Spatial Database Tips and Tricks

Architecture

A modern “web map architecture”, like ArcGIS Server or the OpenGeo Suite, combines a database with a map rendering engine, a middleware, a map cache, and a web client. The API solutions promoted by Google and Microsoft provide developers access to just the web client, with some carefully chosen hooks back to middleware functions like geocoding or routing.

In all these approaches, the storage engine is abstracted away, behind a web services API of some sort. And that’s unfortunate, because a spatial database provides much more than storage.

A spatial database can perform all the analytical and query functions that define most “GIS” operations.

There is a tendency in defining architectures to design for all possible futures, so one can end up with a design like this SOA architecture from ESRI:

_images/architecture-esri.png

Even the lighter OpenGeo architecture has more moving parts than some applications require:

_images/architecture-opengeo.png

For this workshop, we are going to strip down the architecture to the database, a scriptable web tier, and a web client. For visualization purposes, we’ll keep map rendering functionality in the middle tier, but we’ll also explore some client side rendering.

_images/architecture-workshop.png

The idea is to keep the amount of software between the end user and the database as thin as we can, so we can really explore what is possible with the database alone. The web client will be used primarily to gather input data (in the form of clicks) and display outputs (as markers or table results), which is more aesthetically pleasing than just typing into a SQL terminal.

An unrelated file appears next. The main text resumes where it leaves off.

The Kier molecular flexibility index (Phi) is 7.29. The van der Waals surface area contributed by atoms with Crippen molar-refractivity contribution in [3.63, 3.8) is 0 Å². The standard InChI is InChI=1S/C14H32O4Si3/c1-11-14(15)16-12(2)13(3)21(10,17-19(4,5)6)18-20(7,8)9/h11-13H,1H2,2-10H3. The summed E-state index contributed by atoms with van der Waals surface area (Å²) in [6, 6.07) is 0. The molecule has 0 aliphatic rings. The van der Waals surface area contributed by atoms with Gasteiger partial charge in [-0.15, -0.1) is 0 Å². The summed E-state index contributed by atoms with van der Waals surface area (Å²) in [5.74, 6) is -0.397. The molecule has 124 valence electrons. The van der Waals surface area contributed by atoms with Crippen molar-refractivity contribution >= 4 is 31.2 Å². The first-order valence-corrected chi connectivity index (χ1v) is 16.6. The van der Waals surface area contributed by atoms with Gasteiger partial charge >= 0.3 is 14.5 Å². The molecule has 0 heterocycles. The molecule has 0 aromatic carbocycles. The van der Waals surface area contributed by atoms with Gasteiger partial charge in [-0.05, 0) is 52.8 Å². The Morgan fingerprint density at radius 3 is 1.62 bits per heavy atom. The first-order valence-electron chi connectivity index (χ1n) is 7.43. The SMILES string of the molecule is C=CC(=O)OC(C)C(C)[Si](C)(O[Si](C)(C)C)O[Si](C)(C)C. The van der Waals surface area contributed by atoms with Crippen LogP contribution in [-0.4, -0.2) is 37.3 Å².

Tools

The actual tools we will use are:

  • PostgreSQL/PostGIS as the spatial database
  • Tomcat/JSP as the scriptable web tier
  • OpenLayers 2 as the map client
  • PgAdmin as the database management tool
  • GeoServer for map rendering

In general, any scripting or programming language that can be run from a web server and make connections to the database will do as the middle tier, be it Perl, PHP, Python, C#, ASP, JSP, ColdFusion, and so on.

Similarly, any map rendering engine that speaks a common protocol like WMS (OGC Web Map Server) can be used for map rendering. We are using GeoServer in this case because the Tomcat bundle gives us a web server, JSP scripts, and GeoServer all in a convenient bundle. We could as easily (and almost did) use the ms4w package, which also gives us Apache, PHP, and Mapserver in a single bundle.

Unfortunately, none of the database options available to us has a simple install process. All the database options (PostGIS, SQL Server, Oracle) are more involved than the web/scripting software, involving multiple installation steps and setting up services/daemons. The binary installers for PostgreSQL are now available for Windows, OS/X and Linux, and are included in the workshop materials.

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